Ohio is working to vaccinate at-risk communities as part of efforts to battle health care inequities in the state, Gov. Mike DeWine said Tuesday.
The state is working with faith-based groups, Federally Qualified Health Centers and local health departments to create pop-up vaccine clinics in those communities.
Multiple local health departments, including in Montgomery County, are prioritizing minority communities and other underserved populations to educate residents and give them the chance to be vaccinated, the governor said.
The state health department is working with Ohio Medicaid to provide transportation to vaccine clinics as well.
Ohio’s Minority Health Vaccine Advisory Group is advising the state and giving feedback about the different barriers that people face in getting access to the vaccine. Starting on Feb. 22, the state will livestream virtual town halls aimed at finding answers to those solutions. The town halls will be available at coronavirus.ohio.gov.
“The pandemic has highlighted inequities in our healthcare system,” DeWine said. “There are Ohioans who simply do not have equal access to healthcare. We’ve worked to address these gaps, especially in our efforts to roll out the vaccine, but it’s a work in progress. There is more to do.”
Starting Feb. 8, Ohio will also have six vaccine clinics in senior affordable housing.
Ohio Department of Aging Director Ursel McElroy said bringing the vaccines directly to those residents’ homes eliminates barriers such as location, mobility and access to care.
“This will service tens of thousands older Ohioans,” she said. “We know these clinics will be convenient, accessible and equitable.”
DeWine also asked people getting the vaccine to fill out the form as much as possible, including sections about race and ethnicity. He noted that many people are not designating their race or ethnicity, which makes it harder for the state to address gaps in vaccine clinics and health care.
The Department of Aging is working Area Agencies on Aging and other providers to help connect with older Ohioans who may be isolated due to the pandemic. During the 15-minute observation after a patient is vaccinated they’ll receive information about avoiding tax fraud, recipes and information about area food pantries.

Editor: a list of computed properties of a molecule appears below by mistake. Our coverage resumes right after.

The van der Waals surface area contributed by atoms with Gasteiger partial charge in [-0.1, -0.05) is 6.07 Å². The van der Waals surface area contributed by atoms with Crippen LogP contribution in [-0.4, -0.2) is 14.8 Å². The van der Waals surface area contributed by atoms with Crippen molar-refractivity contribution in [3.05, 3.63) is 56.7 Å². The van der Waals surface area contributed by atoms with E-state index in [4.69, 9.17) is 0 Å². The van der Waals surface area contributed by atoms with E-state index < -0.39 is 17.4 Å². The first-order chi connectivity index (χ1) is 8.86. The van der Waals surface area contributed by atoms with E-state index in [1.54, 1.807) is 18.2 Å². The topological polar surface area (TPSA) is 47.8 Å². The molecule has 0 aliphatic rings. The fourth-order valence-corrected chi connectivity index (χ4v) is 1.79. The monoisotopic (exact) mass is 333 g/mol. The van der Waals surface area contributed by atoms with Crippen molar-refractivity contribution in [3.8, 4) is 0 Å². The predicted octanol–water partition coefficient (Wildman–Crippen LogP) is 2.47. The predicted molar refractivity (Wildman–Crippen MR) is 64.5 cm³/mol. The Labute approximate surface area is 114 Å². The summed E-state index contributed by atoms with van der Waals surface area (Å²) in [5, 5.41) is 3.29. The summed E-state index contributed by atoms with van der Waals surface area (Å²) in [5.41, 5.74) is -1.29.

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Vaccinations are continuing at Ohio long-term care facilities, with 89% of the state’s 920 skilled nursing facilities receiving the vaccine, DeWine said.
Of the state’s 645 assisted living centers, 86% have received the first dose and 48% the second.
The governor and his wife Fran DeWine both received their first dose of the vaccine this morning in Jamestown. The governor is 74 and Fran is 73.
This week, Ohioans 70 and older are eligible to be vaccinated, as well as K-12 school staff.
Vaccine clinics for older Ohioans and school staff will be held separately so the two groups are not competing for spots.
Vaccinations for school staff will continue throughout February, with Ohio aiming to have the first dose administered to all personnel who want the vaccine by the end of the month.
DeWine said the state hopes to have about 100,000 vaccines for older Ohioans and approximately 55,000 vaccines for school staff each week.
Starting next week, the vaccine will be available to the final group in Phase 1B: people ages 65 and older. DeWine said that more information on when Ohioans with severe congenital, developmental or early-onset medical disorders who do not have an intellectual or developmental disabilities will be available in the next week.
The governor has not discussed Phase 1C or indicated who will make up the next group of Ohioans to receive the vaccine or when they will be able to get it.
Ohio has reported more than 900,000 total cases of coronavirus, with 3,657 reported on Tuesday, according to the Ohio Department of Health.
It’s the third day in a row that daily cases have remained under 4,000 in the state. Over the last 21 days, Ohio is reporting an average or 5,228 cases a day.
Deaths exceeded 100 for the first time in the state in nearly two weeks. Ohio recorded 109 deaths on Jan. 21 and has reported 11,336 total deaths since the pandemic began.
The state added 221 hospitalizations Tuesday for a total of 46,659. There were 2,488 COVID-19 patients in Ohio hospitals as of Tuesday.
“By and large these numbers continue to drop, so we’re happy to see that,” DeWine said.
Throughout the pandemic, Ohio has recorded 6,730 ICU admissions, with 21 reported in the last 24 hours.